Crime Library: Criminal Minds and Methods

Angels of Death: The Female Nurses


It is unfortunately a fact of bureaucracy that administrators will inevitably hide whatever makes their agency or company look bad to the public in order to keep the revenue flowing in. The paramount issue with hospitals is trust: If patients don't feel safe going to a particular facility, they'll choose another, and that is to be avoided at all cost.

The fact is, one bad apple doesn't make the entire facility unsafe, but public perception can exaggerate the situation, especially with the media's help. The typical manner of dealing with suspicious caretakers is to move them into jobs where their contact with patients is minimal, or pressure them to leave, but that's just not sufficient to stop them. Numerous physicians and nurses have been protected by administrators, and because of that, their compulsion to harm or kill continues.

In fact, protection by superiors supplies the first motive mentioned on the list below. While there's no one reason why these men and women take advantage of their patients the way they do, most fall into the following categories.

  1. Testing feelings of invincibility 
    Genene Jones certainly felt protected, and when she added in her ability to generate attention and the fact that she managed to get away with murder for several years, you have a person developing a serious sense of megalomania. She had power over her patients and she seemed to feel she had power over those with whom she worked. She could charm them into siding with her, which left her free to do what she wanted.
  2. Attention
    In some cases, nurses who kill are seeking attention, and they may have developed a personality disorder known as Munchausen by proxy syndrome. Often, they return to a healthcare facility many times, making people in their care sick so they can hang out with doctors and get their attention. The more hopeless the case appears, the more they revel in it while feigning concern. They mostly just seek attention and care, although a small percentage of them secretly hope to baffle a physician. If the medical staff at one place suspects fakery, the patient is likely to notice the change in attitudes and move on to another. They may repeat the same scene in each place or come up with new symptoms altogether. Some even inject their charges with a toxin to simulate an organic disease. Most Munchausen by proxy patients are female. They know how to lie in great detail and to disguise what they're doing. What happens to their charges is not their concern; they're in it for the attention. Not all of them are nurses, but some of the nurses in charge of children may have this disorder.
  3. Disdain
    Psychologist David Canter says that the way people treat the objects of their violence speaks to how they feel about people in general, and about themselves. A number of nurses who've been caught exhibit poor self-esteem. While motives attributed to them are often about gaining power over vulnerable people, it may go deeper than that. They may feel so inadequate that harming others or setting up a risky situation is the only way they can place themselves in terms of worth over other people. Their disdain for the patient mirrors their disdain for themselves. This could come from abuse as a child or the failure to be accepted by peers. Whatever the case, they act out what they feel for themselves.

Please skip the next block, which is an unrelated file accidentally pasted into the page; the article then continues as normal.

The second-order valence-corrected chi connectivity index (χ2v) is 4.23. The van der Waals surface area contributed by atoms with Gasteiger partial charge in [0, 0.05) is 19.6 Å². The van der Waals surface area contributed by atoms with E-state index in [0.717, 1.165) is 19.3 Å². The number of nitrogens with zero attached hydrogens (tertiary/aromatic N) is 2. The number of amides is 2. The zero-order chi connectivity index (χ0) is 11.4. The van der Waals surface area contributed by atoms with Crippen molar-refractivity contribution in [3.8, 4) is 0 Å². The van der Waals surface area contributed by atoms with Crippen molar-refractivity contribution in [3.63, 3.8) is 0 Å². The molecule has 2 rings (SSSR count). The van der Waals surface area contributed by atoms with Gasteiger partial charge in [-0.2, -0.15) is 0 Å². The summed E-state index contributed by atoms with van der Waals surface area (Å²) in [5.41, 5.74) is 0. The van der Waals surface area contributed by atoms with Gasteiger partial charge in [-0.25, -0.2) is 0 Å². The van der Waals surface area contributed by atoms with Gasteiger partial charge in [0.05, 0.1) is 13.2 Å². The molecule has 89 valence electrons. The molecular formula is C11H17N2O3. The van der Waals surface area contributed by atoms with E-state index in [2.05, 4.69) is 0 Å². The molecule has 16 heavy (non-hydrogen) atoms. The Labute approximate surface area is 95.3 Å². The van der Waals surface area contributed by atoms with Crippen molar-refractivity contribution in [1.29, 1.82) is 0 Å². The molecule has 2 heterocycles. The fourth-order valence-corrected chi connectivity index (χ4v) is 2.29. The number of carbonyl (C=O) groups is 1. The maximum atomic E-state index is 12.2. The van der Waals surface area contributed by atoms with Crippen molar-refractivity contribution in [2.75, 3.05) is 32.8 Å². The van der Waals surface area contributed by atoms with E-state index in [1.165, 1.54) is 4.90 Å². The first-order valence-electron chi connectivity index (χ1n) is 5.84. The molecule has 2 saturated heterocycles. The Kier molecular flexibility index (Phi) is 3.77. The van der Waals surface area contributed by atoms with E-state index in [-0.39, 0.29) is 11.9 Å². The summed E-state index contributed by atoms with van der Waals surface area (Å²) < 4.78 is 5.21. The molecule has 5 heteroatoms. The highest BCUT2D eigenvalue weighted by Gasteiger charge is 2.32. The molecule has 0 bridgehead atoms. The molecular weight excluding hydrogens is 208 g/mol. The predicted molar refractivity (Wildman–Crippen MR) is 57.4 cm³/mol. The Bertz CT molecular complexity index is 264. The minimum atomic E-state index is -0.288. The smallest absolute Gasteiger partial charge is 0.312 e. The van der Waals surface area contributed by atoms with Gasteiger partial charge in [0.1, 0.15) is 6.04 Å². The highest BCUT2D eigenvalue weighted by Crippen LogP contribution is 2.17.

4. Compassion
    Several nurses have claimed that their fatal injection or asphyxiation of patients was done out of a sense of mercy. A 24-year-old nurse in Budapest, "Timea F," who is also known as the Black Angel because she always wears black, is suspected in the deaths of 40 patients over the span of a year. The motive she offered in her confession was that she hoped to "ease her terminally ill patients into death." The patients were ill and in pain, with no hope of recovery, and it seemed best to help them. However, "mercy-killing" has often been a cover for some other dark motive, so it's not necessarily to be trusted. Nor is it a justification.
  5. Psychopathy
    A large percentage of the nurses appeared to show no feelings of remorse for what they had done, or to have any concern about the people they killed. There were no apologies to families of the deceased. In fact, many psychopaths roam free in society, and for those who feel compelled to kill, what better place to do it without discovery than a facility where people die anyway? They're generally good at charming themselves into a position and at hiding what they're up to. It's easy for their colleagues to miss the signs. Many psychopaths are driven by anger and take it out on the most vulnerable people within reach. Some kill just for the physical charge it gives them, which may derive from a depressed autonomic system. About the only way to stop them is better vigilance in the hospital system.
  6. The malignant hero
    As with doctors, there have been nurses who set up risky situations in order to create an emergency where they can emerge as heroes. It matters little to them that the patients might die, and in fact that's been the case with those who were caught.
  7. Financial gain
    A few of the caregivers see a way to enrich themselves by conning vulnerable people or stealing from them. Some use a "wallet-opening smile" while others just find a way to take what they can. 

Let's take a look at a couple of cases like that.


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